By Carl Melville | Supply Chain companies are data-driven: Firms competing in and across the supply chain, including transportation, technology, logistics, and contract manufacturers are some of the world’s most data-driven organizations. They are better at performance metrics than many of their customers. Most have invested heavily in people, platforms and practices that enable ongoing optimization and continuous improvement.
The benefits of data-driven marketing are well-known. Supply chain organizations are data-driven. Why then, are so few supply chain organizations not data-driven in their marketing?
We benchmark supply chain competitors in multiple marketing disciplines. These are the most common barriers we encounter that prevent firms from embracing data-driven supply chain marketing technologies.
1. Institutional memory
What we already know is often the single biggest obstacle to learning anything new. “We’ve always done it this way” should never be an excuse for continuing to rely on antiquated practices, technologies, and beliefs. If the organization held this view in operations, they would soon find themselves staring into the abyss of bankruptcy. Marketing technologies have evolved at least as fast.
2. Being burned before
It’s hard to find a supply chain competitor that has not been burned in the past by ineffectual marketing endeavors. These take every form and flavor imaginable, but they share one thing in common. They wasted money and squandered opportunity. Worse, they inflicted pain on an organization that was already suspicious of marketing expenditures, enforcing the flawed belief “these things don’t work”.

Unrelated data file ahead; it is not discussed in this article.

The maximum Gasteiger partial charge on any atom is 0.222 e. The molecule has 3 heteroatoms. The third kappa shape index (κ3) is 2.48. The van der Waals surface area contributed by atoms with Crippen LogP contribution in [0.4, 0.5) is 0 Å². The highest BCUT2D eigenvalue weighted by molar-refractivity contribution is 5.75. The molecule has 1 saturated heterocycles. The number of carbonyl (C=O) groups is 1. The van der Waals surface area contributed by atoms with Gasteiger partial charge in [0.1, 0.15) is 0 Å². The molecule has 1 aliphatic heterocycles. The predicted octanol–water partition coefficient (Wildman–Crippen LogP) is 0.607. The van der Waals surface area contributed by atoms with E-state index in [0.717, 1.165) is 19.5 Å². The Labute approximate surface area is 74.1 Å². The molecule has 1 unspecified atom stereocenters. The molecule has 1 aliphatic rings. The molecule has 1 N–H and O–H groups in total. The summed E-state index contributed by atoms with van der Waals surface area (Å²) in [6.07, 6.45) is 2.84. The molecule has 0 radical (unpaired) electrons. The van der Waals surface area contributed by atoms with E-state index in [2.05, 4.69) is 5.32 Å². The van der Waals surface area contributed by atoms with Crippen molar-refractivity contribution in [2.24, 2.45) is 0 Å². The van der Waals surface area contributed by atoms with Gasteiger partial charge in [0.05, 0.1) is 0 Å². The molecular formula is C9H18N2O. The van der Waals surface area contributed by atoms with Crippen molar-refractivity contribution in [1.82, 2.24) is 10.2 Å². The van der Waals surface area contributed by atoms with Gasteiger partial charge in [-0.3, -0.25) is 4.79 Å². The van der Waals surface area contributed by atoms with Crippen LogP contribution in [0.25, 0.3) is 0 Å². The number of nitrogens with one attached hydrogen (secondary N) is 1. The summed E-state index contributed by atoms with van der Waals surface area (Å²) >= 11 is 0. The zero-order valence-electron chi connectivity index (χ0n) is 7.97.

3. Infallible CEO intuition
One of my favorite quotes from one of my favorite CEOs of all time was when he said to me, “We don’t need to spend money on marketing. Everyone already knows who we are.” A similar and equally disturbing quote went something like, “we don’t need market research. I already know all there is to know about the marketplace and the competition.” An organization with this belief will never be able to effectively incorporate powerful, data-driven supply chain marketing solutions.
4. Fear of the unknown
This one always baffles me. The intent is to deploy marketing technologies and practices that will move you from the unknown and into the known. However, this does require overcoming a different kind of “unknown”. I’ve met few CEOs that will allow that this is the underlying concern.
5. Empirical evidence
Are you going to trust the data, or your lying eyes? We put a large amount of faith in the things around us that we can see touch and feel. The customers we have today were earned through a process that we thoroughly understand. Something new, seemingly untested, and altogether ephemeral is much less comfortable than well-worn empirical evidence. The problem with empirical evidence is that it is based upon what is in front of you now, and can actually be one of your worst enemies when you are evaluating the implications of disruptive technologies and practices.